Irish actors on the crisis the West End theatre industry faces

Denise O’Donoghue checks in with several expats affected by the cancellation of shows in Britain
Irish actors on the crisis the West End theatre industry faces
Sarah O'Connor, centre, in Waitress before the show closed due to the coronavirus.

Denise O’Donoghue checks in with several expats affected by the cancellation of shows in Britain

Each year, more people go to the theatre in Britain than attend Premier League football. Yet, while matches have returned to our TV screens, theatre doors there remain closed, causing a potentially devastating loss of income for an industry that often struggles to thrive and for workers who were left without financial support for months, many of whom moved to the UK from Ireland to establish their careers.

West End star Sarah O’Connor (@sarah_c_oconnor) saw her run in the hit musical ‘Waitress’ come to an end early because of Covid-19. Sarah, who is from Dublin, says it was a difficult situation for her and her castmates.

“We were all absolutely gutted. It’s always sad when a show is closing but for it to close early with no closure for us as actors is really tough. One day you have a job you are super passionate about and then next it’s completely gone. It’s definitely a tough situation to find yourself in,” she says.

O’Connor made an interesting decision to train as a carer after theatres in the UK closed their doors but she says the career move is only temporary.

“We had no idea how long this was going to go on for,” she says. “It hasn’t been an easy transition. Caring for people comes naturally I guess but the actual job is so different to anything I’ve done before. It’s emotionally difficult too. People also think it’s a career change, it’s not. I just needed to find a new career for now as the arts has completely come to a halt.”

After months of campaigning, the British government announced a £1.5 billion package to support the arts on Sunday, July 5. While many welcome the much-needed financial support, O’Connor hopes it will continue as long as it’s needed.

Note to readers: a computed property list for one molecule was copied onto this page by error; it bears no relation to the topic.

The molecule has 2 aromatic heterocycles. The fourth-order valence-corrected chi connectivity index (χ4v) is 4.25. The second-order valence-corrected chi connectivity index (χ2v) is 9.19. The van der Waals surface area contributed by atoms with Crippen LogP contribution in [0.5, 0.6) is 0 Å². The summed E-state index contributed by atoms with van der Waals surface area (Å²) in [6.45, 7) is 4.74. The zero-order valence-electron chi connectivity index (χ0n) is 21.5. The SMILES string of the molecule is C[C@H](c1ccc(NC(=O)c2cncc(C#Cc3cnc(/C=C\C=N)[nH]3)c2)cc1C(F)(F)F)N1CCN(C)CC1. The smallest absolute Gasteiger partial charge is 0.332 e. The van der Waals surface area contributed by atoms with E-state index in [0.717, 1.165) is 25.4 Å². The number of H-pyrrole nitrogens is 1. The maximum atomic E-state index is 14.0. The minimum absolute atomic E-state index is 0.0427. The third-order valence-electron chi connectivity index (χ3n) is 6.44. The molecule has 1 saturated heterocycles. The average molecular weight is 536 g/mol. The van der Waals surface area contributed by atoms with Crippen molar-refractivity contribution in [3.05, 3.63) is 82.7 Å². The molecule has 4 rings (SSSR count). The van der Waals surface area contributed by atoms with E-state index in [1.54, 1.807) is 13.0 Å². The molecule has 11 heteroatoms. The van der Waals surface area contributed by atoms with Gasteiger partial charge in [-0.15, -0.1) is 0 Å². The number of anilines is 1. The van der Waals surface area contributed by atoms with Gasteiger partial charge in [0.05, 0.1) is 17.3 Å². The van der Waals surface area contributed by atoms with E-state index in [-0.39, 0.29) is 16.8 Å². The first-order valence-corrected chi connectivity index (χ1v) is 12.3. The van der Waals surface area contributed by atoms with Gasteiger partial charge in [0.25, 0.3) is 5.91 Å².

“I think it’s fantastic and I’m hoping that it will be distributed correctly and that it keeps us alive - all areas of the arts and everyone involved. I hope we continue to get support through this time. More will be needed though but it’s a good start. I commend Ireland on the help it’s given so far.”

Actor David Fynn is also critical of the UK government’s handling of the situation for arts workers. David, who grew up on the north side of Cork city, finished his run as the lead in Andrew Lloyd Webber’s ‘School of Rock’ just a couple of weeks before theatres closed.

“There doesn't really seem to be a plan in place for the arts sector to recover. It seems to be very, very low on the list of priorities from the government,” he says.

“When you look at how neighbouring countries have dealt with it, I feel like the arts sector has been really let down. The amount of support and investment the likes of France, Germany, Spain and Ireland are providing the arts in their respective countries in recent months is putting the UK to shame. The Nuffield Theatre in Southampton has closed permanently. This is one of the best regional theatres in the country and to see it be allowed to just fall by the wayside is heartbreaking.

“I fear the smaller and regional theatres, which are breeding grounds for new writing and places where younger artists cut their teeth and gain experience, will all suffer in a massive way. I think we will see the damage from the pandemic and the lack of government support for years to come.”

Fellow Corkonian Molly Lynch agrees that the closure of regional theatres will have a devastating impact for many.

“Whilst the package announced is a huge relief and some welcome hopeful news, there have still been theatres such as the Nuffield in Southampton, and others, that have completely collapsed during this time, so it is definitely late. It is also, at the moment, a non-specific fix for a problem we do not yet know the scale of. However, that doesn't take away from the cautious optimism my colleagues and I are feeling at this stage,” she says.

Lynch recently starred in The Last Five Years in London, which was open only two weeks before coronavirus forced its closure.

“The Last Five Years was a beautiful, two person, actor-musician production that the wonderful Jonathan O'Boyle directed. I was so proud to be a part of it and know it will have another life as soon as it is possible.” Molly says she hopes the theatre industry can return soon and continue attracting tourists to the UK and enriching lives, adding she is disappointed by the government’s reluctance to act sooner to support it.

“LIke most aspects of the Tory government’s response to this crisis I'm appalled at their lack of care,”

Lynch says. “We are not a charity asking for a hand out, we are an industry that holds a far-reaching societal and cultural impact asking for support through a crisis.”

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